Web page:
AN ‘INFLUX’ of thousands of rookie officers has left police sergeants with mounting workloads and more stress, a new report has found.

It means the next few years are going to be tough for frontline sergeants and inspectors, according to Zoe Wakefield the Chair of Hampshire Police Federation.

She warns that supervising new officers is a challenge and creates additional work for higher-ranking members of the police force.

Her comments come following a report by the Police Federation of England and Wales (PFEW) which revealed that more than half of police sergeants feel they don’t have the time and resources to support new constables.

Daily Echo: Zoe Wakefield

Under the Government’s “Uplift” programme, 20,000 new police officers are to be recruited nationally by March 2023.

This will boost the number of officers to levels seen a decade ago.

However, the recruitment drive means sergeants will have more inexperienced PCs to supervise than ever before.

More than 6,600 officers were recruited nationally over the past year.

Zoe Wakefield, Chair of Hampshire Police Federation, said: “Supervising new officers is a challenge and does create additional work for sergeants, however, this is a temporary problem for some real long-term benefits.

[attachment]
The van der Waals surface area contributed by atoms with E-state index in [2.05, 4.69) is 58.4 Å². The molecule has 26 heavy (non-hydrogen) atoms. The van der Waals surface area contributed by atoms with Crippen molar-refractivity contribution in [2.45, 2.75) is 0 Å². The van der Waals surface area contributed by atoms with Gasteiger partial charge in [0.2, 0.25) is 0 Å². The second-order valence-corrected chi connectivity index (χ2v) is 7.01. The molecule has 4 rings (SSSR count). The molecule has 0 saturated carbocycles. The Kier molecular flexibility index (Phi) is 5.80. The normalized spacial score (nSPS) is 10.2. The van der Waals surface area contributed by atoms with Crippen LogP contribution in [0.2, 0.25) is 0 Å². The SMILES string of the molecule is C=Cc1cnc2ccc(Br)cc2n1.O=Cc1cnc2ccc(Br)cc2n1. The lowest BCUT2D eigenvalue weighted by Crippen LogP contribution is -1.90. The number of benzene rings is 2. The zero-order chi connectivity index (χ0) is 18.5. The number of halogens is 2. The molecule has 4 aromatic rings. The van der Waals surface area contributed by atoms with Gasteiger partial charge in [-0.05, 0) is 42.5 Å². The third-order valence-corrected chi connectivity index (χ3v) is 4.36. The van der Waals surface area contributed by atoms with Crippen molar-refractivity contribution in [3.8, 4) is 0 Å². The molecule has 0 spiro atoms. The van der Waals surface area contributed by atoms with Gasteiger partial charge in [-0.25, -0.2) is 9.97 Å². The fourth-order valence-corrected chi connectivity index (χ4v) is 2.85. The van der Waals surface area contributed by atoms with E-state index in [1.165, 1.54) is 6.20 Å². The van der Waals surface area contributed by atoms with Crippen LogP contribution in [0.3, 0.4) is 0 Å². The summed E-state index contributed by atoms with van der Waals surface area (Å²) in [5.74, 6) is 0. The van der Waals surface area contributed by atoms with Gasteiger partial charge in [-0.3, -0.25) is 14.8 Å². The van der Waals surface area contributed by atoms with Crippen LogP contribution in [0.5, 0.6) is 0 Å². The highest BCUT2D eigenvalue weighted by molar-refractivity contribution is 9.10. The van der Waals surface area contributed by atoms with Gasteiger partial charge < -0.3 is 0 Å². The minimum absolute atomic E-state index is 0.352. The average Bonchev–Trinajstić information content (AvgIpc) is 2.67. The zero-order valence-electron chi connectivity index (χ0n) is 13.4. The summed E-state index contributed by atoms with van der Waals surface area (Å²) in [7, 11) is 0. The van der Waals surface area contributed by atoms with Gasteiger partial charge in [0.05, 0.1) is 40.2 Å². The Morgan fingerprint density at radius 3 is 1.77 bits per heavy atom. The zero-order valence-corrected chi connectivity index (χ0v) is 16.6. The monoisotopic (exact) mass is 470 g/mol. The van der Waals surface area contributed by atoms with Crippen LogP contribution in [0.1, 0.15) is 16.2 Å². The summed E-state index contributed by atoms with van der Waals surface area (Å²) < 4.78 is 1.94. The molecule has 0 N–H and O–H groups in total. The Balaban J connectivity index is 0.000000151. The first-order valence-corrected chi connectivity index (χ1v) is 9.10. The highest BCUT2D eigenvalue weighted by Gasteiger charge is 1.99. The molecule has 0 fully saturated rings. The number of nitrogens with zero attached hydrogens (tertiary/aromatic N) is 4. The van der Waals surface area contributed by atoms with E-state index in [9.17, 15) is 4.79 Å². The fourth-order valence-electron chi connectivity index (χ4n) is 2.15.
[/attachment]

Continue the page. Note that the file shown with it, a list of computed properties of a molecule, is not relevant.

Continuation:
“The police force has suffered such severe cuts that if recruitment remained in small numbers, we would never get back to the numbers needed. All we would be doing is replacing officers lost through natural wastage. The training the new officers are getting is new and different (and hampered by COVID). Time will tell if it is adequate or needs changing.”


Daily Echo:

Zoe has praised sergeants, tutors and mentors.

However, she warns there has been a rapid decline in the average length of service for police officers.

She added: “This is a concern particularly as statistically; you are more likely to be assaulted if you are younger in service.”

The PFEW report is based on the survey responses of over 1,000 sergeants.

Some officers had highlighted that the sudden influx of inexperienced recruits could pose a risk to safety.

Dave Shields the Chair of the Southampton Safe City Partnership said that the city council has been lobbying long and hard for desperately needed additional police officers for the city.

The Labour councillor for Freemantle said: “I share the Police Federation’s frustrations with the additional burdens this places on existing staff. I also sympathize with local residents and businesses, who are expected to shoulder an increasing percentage of the funding of the police service through their taxes, and the exasperation they feel with the slow pace of progress and the long lapses in time between ministerial announcements and eventual delivery. “

Meanwhile, Tory MP for Southampton Itchen, Royston Smith said: “It is fantastic news that so many more police officers are being recruited. That will cause challenges throughout the service with pressure on training, management and equipment. The Hampshire Police Federation make a good point and I’m sure the Minister for Crime and Policing will take the issue very seriously. In short, it’s a good problem to have.”